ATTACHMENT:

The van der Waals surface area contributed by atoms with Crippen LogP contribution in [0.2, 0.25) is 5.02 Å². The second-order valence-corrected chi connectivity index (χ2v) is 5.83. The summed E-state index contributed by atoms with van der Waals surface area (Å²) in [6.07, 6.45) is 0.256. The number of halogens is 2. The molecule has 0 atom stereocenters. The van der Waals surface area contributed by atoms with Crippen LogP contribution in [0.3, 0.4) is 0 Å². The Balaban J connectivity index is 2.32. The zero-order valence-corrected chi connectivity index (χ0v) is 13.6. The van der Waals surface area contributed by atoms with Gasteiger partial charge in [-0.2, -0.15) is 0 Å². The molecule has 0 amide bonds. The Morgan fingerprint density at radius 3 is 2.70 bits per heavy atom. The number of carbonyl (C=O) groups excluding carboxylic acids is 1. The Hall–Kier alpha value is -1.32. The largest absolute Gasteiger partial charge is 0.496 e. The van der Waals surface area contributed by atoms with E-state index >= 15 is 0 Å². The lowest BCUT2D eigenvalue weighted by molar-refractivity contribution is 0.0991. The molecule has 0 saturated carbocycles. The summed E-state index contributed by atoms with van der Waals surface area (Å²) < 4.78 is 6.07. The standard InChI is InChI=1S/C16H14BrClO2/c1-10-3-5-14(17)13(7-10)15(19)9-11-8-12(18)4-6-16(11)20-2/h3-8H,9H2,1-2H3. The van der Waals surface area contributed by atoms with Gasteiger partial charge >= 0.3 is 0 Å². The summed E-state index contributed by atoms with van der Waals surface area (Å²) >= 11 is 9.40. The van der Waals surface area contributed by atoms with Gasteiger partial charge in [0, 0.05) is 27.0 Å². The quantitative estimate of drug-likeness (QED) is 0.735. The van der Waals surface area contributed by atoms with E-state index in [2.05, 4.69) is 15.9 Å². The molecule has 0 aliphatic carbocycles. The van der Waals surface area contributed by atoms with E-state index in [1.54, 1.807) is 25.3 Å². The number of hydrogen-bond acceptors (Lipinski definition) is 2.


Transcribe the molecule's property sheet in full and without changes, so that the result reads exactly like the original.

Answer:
The van der Waals surface area contributed by atoms with Crippen LogP contribution in [0.2, 0.25) is 5.02 Å². The second-order valence-corrected chi connectivity index (χ2v) is 5.83. The summed E-state index contributed by atoms with van der Waals surface area (Å²) in [6.07, 6.45) is 0.256. The number of halogens is 2. The molecule has 0 atom stereocenters. The van der Waals surface area contributed by atoms with Crippen LogP contribution in [0.3, 0.4) is 0 Å². The Balaban J connectivity index is 2.32. The zero-order valence-corrected chi connectivity index (χ0v) is 13.6. The van der Waals surface area contributed by atoms with Gasteiger partial charge in [-0.2, -0.15) is 0 Å². The molecule has 0 amide bonds. The Morgan fingerprint density at radius 3 is 2.70 bits per heavy atom. The number of carbonyl (C=O) groups excluding carboxylic acids is 1. The Hall–Kier alpha value is -1.32. The largest absolute Gasteiger partial charge is 0.496 e. The van der Waals surface area contributed by atoms with E-state index >= 15 is 0 Å². The lowest BCUT2D eigenvalue weighted by molar-refractivity contribution is 0.0991. The molecule has 0 saturated carbocycles. The summed E-state index contributed by atoms with van der Waals surface area (Å²) < 4.78 is 6.07. The standard InChI is InChI=1S/C16H14BrClO2/c1-10-3-5-14(17)13(7-10)15(19)9-11-8-12(18)4-6-16(11)20-2/h3-8H,9H2,1-2H3. The van der Waals surface area contributed by atoms with Gasteiger partial charge >= 0.3 is 0 Å². The summed E-state index contributed by atoms with van der Waals surface area (Å²) >= 11 is 9.40. The van der Waals surface area contributed by atoms with Gasteiger partial charge in [0, 0.05) is 27.0 Å². The quantitative estimate of drug-likeness (QED) is 0.735. The van der Waals surface area contributed by atoms with E-state index in [2.05, 4.69) is 15.9 Å². The molecule has 0 aliphatic carbocycles. The van der Waals surface area contributed by atoms with E-state index in [1.54, 1.807) is 25.3 Å². The number of hydrogen-bond acceptors (Lipinski definition) is 2.